So, to avoid unnecessary butterfly wrangling and a waste of good tags, here’s some tips to help you distinguish Monarch butterflies from Queen butterflies.

First of all, Queens’ coloration is pretty solid orange compared to the varying shades of a Monarch.  In the photo above of a Queen on Swamp Milkweed, you can see how he is solid dark orange with occasional white dots–nothing like the striking veins and color pattern of the Monarch pictured at the top of this webpage.

Second, Queens are generally smaller than Monarchs.  Look at the photo at left of two newly emerged butterflies.  You can notice the differences in color variation here with the wings in their folded position.  Also the Queen, on the left, is notably more petite than her grander Monarch cousin.

If you’re lucky enough to run across Monarchs and Queens in their caterpillar stage, it’s easy to spot the difference since the Queen has THREE sets of antennae and the Monarch only has TWO.  Here’s a pictureof a Monarch caterpillar. Notice, she only has two sets of antennae–one on either end.  The Queen has a third set, in the middle of her torso.  Sorry I don’t have a shot of a Queen caterpillar handy, but will post one soon.  Watch this space.

Meanwhile, keep a lookout for black and orange butterflies coming our way. Chances are they’re either Queens or Monarchs.

The Butterfly Life Cycle in a Weekend: Eggs Harvested, Chrysalises Made, and an Eastern Swallowtail Emerges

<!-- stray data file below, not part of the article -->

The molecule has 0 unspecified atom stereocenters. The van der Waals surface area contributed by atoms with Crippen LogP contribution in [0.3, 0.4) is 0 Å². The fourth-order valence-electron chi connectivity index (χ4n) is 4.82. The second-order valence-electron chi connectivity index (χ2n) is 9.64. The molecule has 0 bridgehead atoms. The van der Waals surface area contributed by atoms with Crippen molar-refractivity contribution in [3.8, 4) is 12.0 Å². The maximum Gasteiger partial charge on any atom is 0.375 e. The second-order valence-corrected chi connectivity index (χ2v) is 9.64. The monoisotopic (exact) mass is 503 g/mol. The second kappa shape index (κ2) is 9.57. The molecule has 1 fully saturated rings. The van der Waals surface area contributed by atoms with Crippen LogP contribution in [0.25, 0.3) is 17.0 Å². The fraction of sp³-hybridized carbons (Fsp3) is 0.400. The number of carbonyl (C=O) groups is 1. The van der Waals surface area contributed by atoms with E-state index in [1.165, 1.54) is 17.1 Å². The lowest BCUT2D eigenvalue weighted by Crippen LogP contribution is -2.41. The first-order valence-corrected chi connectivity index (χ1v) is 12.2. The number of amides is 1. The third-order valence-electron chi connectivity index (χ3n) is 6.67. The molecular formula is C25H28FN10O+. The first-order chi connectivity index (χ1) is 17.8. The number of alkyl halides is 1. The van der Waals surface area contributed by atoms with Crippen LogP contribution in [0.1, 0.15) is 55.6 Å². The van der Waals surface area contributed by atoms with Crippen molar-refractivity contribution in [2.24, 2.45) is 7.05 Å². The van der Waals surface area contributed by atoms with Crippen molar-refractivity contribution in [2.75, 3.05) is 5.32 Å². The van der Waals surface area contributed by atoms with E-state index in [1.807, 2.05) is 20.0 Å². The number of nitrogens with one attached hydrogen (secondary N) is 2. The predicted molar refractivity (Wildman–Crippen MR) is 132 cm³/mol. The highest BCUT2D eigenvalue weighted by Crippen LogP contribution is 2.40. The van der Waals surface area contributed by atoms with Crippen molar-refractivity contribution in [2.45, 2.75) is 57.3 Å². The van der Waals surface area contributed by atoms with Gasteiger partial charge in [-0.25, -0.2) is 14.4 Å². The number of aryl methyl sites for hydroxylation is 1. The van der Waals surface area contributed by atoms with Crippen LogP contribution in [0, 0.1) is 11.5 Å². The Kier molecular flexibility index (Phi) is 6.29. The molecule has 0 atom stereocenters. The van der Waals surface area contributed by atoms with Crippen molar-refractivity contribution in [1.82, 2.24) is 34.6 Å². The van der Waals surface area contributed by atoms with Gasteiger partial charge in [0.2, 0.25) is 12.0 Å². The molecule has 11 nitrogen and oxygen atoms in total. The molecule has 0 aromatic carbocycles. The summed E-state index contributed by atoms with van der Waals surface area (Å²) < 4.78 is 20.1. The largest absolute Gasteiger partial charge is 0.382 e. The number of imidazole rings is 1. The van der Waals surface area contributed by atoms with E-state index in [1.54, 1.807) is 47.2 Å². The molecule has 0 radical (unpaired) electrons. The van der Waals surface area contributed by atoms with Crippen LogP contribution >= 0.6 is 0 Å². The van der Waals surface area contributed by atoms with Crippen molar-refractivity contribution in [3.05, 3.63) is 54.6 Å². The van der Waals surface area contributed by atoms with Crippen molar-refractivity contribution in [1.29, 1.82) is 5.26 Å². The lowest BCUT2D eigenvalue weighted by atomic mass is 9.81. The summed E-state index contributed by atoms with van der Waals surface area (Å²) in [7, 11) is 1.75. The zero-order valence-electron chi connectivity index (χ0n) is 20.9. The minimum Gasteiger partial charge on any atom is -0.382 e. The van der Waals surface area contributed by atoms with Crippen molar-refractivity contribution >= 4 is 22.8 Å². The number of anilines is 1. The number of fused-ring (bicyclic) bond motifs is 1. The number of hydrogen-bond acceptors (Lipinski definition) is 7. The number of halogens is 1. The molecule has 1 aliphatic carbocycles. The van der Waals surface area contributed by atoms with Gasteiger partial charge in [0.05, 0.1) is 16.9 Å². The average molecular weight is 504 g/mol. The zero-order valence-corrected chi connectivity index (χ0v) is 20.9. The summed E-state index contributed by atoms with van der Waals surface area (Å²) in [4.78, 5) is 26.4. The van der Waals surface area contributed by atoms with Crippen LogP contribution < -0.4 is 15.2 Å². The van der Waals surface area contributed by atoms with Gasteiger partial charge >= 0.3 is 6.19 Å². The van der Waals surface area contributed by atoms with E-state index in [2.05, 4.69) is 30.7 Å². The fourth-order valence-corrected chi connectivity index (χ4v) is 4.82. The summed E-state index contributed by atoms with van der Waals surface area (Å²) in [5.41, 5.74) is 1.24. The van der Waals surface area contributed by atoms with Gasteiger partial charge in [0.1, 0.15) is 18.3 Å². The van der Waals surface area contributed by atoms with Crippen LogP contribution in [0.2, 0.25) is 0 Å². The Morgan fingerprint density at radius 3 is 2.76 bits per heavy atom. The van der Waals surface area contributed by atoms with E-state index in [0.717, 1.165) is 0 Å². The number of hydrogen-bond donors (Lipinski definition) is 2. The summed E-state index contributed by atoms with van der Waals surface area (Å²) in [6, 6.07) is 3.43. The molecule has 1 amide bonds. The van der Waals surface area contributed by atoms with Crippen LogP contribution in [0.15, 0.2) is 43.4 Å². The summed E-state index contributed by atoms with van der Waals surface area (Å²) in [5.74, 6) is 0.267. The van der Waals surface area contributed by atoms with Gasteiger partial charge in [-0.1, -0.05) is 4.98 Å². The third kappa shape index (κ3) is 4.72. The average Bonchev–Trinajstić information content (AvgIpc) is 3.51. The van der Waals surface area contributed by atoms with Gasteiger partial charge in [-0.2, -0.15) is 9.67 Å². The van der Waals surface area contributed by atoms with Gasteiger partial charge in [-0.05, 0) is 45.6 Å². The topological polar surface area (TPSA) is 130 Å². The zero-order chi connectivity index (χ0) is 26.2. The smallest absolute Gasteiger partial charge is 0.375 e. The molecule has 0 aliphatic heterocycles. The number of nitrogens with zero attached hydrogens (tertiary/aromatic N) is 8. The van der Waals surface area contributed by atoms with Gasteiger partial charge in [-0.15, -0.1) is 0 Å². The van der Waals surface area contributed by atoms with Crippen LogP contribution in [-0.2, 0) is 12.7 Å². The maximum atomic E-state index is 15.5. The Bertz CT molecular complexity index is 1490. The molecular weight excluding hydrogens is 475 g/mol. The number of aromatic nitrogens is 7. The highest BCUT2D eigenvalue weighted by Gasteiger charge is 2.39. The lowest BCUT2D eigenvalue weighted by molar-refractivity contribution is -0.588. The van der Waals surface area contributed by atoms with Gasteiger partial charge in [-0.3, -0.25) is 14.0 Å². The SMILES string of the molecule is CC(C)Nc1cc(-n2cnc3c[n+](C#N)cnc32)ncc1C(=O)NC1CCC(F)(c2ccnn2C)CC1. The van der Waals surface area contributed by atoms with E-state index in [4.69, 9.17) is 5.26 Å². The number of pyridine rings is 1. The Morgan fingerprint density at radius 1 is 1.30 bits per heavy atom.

With chrysalises galore, a Swallowtail born, and scads of Monarch and Queen eggs gathered on the Llano River, we felt we covered the whole life cycle this weekend at the Texas Butterfly Ranch. And we love that!

The Swamp Milkweed is just about to bust out into pink blossoms on the Llano–always a harbinger of the Monarch Butterfly Migration.  We expect an interesting season with all the rain we’ve had, although hesitate to predict numbers as those butterflies can be wildly whimsical.  Last year we thought we’d have a deluge, and then?  They took a turn for the Gulf Coast and we only tagged about 20.

Not to worry….the Texas Butterfly Ranch incubator is running at medium throttle with about 20 Monarch Butterfly and Queen eggs in production.  Soon they’ll spin their chrysalises and join the line-up of the beauties like the one pictured, left.  They should hatch within 10 days.

Until then, we’ll continue to enjoy the Eastern Swallowtail harvest, which delighted us this morning with the arrival of this gorgeous visitor.  

It’s a boy! Queen Butterfly born this morning–a sign that Monarchs will be here soon

What a great Sunday morning!   As I was making coffee, I noticed a Queen chrysalis had turned black and would be hatching soon.   Before I had finished my first cup, this perfect specimen had emerged, leaving the spent chrysalis behind like a cascaron during Fiesta.

After about 90 minutes, we took him outside and he flew off to light on a nearby Desert Willow.

In case you’re wondering, you can tell it’s a boy by those two little black pouches evident when he spreads his wings.   Word is he uses these pheromone glands to get the lady butterflies excited.

More good news:  whenever we start seeing Queens, that means Monarch Butterfly season is just around the corner.  I’ve already seen a couple at the ranch, and harvested some eggs.

Stay tuned for updates.  It’s not too early to order your Monarch tags from Monarch Watch.